In his speech, Obama cushioned the impact of his demand for a return to the ‘67 borders by endorsing other aspects of Netanyahu’s peace proposal, including the de-militarization of the Palestinian state, and mutual recognition of Israel as a Jewish state.


At the same time, Obama rejected Israel’s demand that any peace agreement include a continued Israeli military presence along the Jordan River. Obama said that there must be “full and phased withdrawal” of the Israeli army from the West Bank, and for a transition period to full Palestinian security control of the new state’s borders.


International reaction to Obama’s speech tended to ignore his endorsement of specific concession to Israel while focusing on his demand that Netanyahu accept the pre-‘67 borders as the starting point of the negotiations.




That raises an unacceptable prospect for Israel. Were it to accept Obama’s proposal, the dispute with the Palestinians could continue even after the borders are set. In other words, Israel would be forced to give up its most important negotiating asset, the territory it won in the 1967 war, without ever reaching a final agreement with the Palestinians over Yerushalayim and refugees.


Obama’s suggestion “that moving forward now on the basis of territory and security provides a foundation to resolve those two issues in a way that is just and fair,” is both extremely naive and unrealistic, given the 17-year history of failed peace talks.


Elliott Abrams, senior fellow for Middle Eastern Studies at the Council on Foreign Relations, handled US negotiations with Israel during the Bush administration. He points out that Obama’s suggestion of separating the drawing of the border from resolving the status of Yerushalayim may simply not be practical. “In fact, the border is most in dispute near Yerushalayim, so achieving a border agreement without resolving Yerushalayim cannot work,” Abrams writes.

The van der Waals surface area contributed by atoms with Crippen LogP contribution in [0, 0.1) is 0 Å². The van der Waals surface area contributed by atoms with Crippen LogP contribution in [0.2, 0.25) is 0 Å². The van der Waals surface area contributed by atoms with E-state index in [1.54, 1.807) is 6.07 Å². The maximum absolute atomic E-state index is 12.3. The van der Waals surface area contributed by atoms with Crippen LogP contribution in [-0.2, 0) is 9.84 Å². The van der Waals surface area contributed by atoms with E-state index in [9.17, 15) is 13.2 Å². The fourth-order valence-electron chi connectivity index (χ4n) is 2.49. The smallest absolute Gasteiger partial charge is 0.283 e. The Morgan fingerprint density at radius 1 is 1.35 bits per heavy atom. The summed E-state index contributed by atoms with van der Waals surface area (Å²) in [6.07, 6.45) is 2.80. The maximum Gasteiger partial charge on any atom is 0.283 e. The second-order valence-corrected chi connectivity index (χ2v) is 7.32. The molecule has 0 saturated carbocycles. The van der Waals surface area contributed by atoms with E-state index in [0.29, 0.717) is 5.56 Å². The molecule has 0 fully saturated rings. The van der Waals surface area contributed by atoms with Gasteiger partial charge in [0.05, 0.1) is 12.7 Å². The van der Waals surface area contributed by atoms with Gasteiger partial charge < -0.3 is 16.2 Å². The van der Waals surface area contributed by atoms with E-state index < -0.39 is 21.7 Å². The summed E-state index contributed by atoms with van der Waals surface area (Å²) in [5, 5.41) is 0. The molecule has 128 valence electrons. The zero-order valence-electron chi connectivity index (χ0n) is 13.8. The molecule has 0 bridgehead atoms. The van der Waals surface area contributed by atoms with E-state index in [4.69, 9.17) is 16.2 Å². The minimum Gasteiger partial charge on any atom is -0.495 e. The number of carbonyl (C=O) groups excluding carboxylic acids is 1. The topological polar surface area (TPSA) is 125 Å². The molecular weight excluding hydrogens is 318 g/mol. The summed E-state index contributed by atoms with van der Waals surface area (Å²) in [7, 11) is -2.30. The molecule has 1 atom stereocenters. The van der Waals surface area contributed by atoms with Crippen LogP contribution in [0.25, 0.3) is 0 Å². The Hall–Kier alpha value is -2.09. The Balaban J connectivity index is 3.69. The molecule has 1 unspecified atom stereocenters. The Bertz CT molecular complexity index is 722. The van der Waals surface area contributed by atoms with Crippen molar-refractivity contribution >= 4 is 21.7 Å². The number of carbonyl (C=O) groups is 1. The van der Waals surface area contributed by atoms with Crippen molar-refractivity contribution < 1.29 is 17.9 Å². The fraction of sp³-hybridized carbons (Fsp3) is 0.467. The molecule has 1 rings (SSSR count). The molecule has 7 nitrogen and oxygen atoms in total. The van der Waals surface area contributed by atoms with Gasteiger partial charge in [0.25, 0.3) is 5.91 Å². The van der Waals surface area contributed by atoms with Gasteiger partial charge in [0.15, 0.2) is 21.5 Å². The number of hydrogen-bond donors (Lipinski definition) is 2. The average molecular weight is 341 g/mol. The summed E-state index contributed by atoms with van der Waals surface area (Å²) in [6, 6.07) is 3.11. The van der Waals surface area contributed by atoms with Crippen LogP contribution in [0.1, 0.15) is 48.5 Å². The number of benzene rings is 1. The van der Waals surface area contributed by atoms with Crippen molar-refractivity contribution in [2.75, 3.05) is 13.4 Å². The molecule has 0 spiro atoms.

Some analysts suggest that Obama’s pro-Arab approach to the Palestinian issue was the result of influence by his pro-Palestinian friends in Chicago, when he was still an unknown Illinois state senator. There was a story in the media quoting one of those friends which said that after Obama started running for Senator, he told that friend not to be surprised to hear him making pro-Israel statements. But Obama assured him that he would only be making those statements for political reasons, and that he remained privately sympathetic to the Palestinian cause. Apparently, those private beliefs have now come to the fore.




Obama’s speech to an audience of State Department professionals, many of whom are known to be long-time supporters of the Arab position, was generally well received, both in the room and among Palestinian sympathizers in Europe.


However, Netanyahu quickly issued a strong response, rejecting several key points in Obama’s newly stated position. As he was boarding a plane to take him to a previously scheduled meeting with Obama in the Oval Office the next day, Netanyahu made it clear that Obama’s speech represented a drastic departure from previous US policies in support of Israel and Obama’s positions would compromise vital Israeli security interests.